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12 March 2010 @ 04:11 pm
On chronic pain  
It's Friday, which would normally mean I'd be at work, but I woke up this morning with a badly fuzzy head. I had the same yesterday, and the only reason I went to work then was because some people were coming from Sydney to discuss a major project I'm working on, and I really needed to have some discussions with them. Working while your head's full of fibro-fog can be done, but I really don't recommend it.

I have some other posts I'm working on at present, but this morning naamah_darling's latest post, about the difficulties of getting help for mental illness, really struck a chord with me. Particularly as this post was prompted by a particularly insensitive comment, that mental illness can be fixed with medicine and most mentally ill people don't bother to seek help. I've experienced this sort of attitude myself, in relation to mental health problems... and also, I'm sad to say, about physical health problems.

Even in discussing Crohn's Disease, there's people who think I'm "pandering to my illness" somehow by refusing to eat certain foods, and mentioning quite a bit that I avoid them (mostly). But when some foods are really common, like gluten and milk products, and you have to be really careful about how much of them you eat, you don't have a choice but to constantly explain to people you don't eat certain things, and why. And there are people who think I'm making Crohn's Disease up, even though I can wave pictures of medical books under their noses, with pictures of severely inflamed intestines, and say "this is what part of my intestine looked like before the surgeon cut that bit out. Twice." Yes, I have had to do this. Even with people who work in the health profession. It's deeply, deeply annoying to have to practically whack people over the head with surgical text books before they'll believe you (or at least realise they should shut up).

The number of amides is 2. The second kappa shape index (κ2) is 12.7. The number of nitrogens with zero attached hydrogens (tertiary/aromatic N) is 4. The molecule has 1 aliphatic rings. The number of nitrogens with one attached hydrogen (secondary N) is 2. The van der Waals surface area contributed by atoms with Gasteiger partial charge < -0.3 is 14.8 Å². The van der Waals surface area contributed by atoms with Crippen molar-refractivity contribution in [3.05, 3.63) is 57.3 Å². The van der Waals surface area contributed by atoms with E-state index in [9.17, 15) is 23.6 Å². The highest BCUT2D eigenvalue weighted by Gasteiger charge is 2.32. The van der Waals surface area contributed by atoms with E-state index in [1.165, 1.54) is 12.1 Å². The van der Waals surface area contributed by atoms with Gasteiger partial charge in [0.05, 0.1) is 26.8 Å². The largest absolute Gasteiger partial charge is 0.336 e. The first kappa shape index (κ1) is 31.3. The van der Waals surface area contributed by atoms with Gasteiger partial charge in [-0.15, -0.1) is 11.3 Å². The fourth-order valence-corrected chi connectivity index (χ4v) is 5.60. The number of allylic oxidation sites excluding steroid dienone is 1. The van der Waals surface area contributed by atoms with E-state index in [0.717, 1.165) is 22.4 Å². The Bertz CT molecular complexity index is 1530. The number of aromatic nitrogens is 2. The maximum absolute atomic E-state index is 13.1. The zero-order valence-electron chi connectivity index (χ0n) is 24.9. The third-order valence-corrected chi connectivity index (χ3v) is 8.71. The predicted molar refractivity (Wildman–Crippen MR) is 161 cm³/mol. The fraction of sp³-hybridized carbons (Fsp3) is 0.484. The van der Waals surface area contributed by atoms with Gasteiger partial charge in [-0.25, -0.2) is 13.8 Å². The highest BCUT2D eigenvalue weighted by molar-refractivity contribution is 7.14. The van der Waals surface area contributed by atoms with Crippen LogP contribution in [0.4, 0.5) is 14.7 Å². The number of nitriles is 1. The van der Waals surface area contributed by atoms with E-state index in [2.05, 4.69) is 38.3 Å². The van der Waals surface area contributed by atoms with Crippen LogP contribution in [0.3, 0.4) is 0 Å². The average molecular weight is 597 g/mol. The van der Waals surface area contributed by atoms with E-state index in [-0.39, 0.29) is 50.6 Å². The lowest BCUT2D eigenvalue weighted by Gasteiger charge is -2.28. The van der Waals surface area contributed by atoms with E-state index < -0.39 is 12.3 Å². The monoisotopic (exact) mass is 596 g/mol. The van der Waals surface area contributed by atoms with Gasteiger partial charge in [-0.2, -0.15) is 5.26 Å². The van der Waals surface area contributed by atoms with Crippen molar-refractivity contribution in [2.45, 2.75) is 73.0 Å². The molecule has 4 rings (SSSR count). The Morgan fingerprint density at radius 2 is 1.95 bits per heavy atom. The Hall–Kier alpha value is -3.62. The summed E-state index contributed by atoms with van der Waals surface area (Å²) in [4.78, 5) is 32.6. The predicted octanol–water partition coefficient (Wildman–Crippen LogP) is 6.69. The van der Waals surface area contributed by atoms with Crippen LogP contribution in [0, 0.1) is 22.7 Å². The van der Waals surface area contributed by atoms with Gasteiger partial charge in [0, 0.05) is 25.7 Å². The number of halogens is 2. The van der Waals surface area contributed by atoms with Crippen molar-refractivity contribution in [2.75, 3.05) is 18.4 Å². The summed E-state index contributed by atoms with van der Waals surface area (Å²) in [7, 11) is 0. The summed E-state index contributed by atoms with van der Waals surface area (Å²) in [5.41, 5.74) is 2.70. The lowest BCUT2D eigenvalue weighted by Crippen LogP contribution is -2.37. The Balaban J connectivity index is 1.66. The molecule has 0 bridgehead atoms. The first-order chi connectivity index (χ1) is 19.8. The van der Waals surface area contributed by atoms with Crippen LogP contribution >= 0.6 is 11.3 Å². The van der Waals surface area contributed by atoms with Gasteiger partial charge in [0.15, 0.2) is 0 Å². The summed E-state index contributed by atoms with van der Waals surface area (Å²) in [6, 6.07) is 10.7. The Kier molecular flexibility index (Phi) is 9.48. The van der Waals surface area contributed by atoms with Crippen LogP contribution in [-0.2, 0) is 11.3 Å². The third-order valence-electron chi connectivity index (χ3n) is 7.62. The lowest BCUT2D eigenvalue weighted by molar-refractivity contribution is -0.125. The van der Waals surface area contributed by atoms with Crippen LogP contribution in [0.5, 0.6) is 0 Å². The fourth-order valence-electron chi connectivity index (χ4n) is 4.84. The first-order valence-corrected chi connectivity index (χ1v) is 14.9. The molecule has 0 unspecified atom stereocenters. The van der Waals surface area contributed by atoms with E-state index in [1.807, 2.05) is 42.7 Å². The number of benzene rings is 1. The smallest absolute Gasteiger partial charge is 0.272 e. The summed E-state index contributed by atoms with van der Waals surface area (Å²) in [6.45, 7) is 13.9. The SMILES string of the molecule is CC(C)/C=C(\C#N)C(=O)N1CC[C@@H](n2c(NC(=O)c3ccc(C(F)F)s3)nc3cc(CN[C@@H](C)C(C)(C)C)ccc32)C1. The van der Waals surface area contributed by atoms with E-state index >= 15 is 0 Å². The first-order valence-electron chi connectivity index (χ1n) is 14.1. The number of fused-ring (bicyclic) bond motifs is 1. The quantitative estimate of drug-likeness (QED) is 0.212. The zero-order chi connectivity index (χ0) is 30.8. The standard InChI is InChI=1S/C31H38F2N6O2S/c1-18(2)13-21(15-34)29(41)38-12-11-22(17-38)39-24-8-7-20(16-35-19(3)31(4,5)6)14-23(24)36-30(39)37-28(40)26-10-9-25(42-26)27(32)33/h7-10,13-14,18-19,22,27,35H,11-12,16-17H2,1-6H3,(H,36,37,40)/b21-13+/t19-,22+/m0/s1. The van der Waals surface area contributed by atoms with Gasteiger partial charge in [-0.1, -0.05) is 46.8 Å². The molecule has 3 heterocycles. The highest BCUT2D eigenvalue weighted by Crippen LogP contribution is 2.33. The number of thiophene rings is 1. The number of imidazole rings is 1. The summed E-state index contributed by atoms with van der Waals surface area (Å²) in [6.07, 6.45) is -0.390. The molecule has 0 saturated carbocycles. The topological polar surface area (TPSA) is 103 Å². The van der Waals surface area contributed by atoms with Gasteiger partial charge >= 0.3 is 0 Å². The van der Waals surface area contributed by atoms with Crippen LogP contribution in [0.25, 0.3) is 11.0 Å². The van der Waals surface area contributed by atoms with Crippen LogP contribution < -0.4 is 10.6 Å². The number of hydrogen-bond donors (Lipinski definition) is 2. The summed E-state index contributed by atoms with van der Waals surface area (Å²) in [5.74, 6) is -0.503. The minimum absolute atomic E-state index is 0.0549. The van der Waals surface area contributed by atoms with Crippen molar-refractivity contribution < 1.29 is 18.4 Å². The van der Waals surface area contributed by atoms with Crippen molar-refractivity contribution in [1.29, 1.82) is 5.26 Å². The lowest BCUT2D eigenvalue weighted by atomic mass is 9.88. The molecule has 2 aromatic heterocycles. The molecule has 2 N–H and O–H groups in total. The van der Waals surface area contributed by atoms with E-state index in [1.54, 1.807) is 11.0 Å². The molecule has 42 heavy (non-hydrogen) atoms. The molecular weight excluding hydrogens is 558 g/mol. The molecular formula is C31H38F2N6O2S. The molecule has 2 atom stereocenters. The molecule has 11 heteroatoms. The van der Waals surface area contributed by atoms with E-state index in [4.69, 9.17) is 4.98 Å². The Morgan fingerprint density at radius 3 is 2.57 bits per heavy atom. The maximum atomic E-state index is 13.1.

But Crohn's Disease, like many other serious health issues, at least has major physical symptoms. Unexplained nausea, vomitting, extreme weightloss and diarrhea at least point to there being something seriously wrong. What about those diseases whose symptoms don't manifest quite so dramatically?

Last night, I saw an interview with one of Australia's leading pain specialists about the poor treatment options chronic pain sufferers have, and the lack of understanding they face from the community. Chronic pain, I would suggest, is a physical symptom that's almost as frustrating to get help for as mental illness. In many ways, pain is a very subjective thing. Some people experience pain far more acutely than others, and then there's situations, such as period pain, that are (to a certain extent) universal, so when people get severe period pain, they can be dismissed out of hand and told to put up with it (and yes, that is personal experience). And many don't understand the difference between acute pain, and chronic pain. When you break an arm, it's expected you will feel pain, and you'll (hopefully) have this managed as part of your treatment. But once the broken arm's healed, the pain should go, right? What if it doesn't? And what about headaches? Obviously, if you suffer from constant headaches, you're spending too much time staring at a computer screen, so you need to get outside more. And get some exercise. Migraines? I've never had one, surely they aren't that bad?

If you are in constant pain for no clear reason, the first step you have to take is to realise yourself something is wrong, that it can't just be explained away as "one of those things." I often wonder how many women who've died of ovarian cancer dismissed their period pain as "something I have to put up with as a woman." I suffered from constant, debilitating headaches and upper body pain for over 2 years before I realised it wasn't just insomnia (the pain in fibromyalgia tends to cause the insomnia, which can make the pain worse, thus causing a nasty recursive cycle). And for a couple of years, my mother has suffered severe, crippling pain in one leg. She's had sciatica on and off for most of her life, and thought the pain was the same thing. She knew how to manage the sciatica, but the treatments haven't worked for a while, and she realised there was something more to the pain. Yesterday she was diagnosed with osteo-arthritis in her right hip.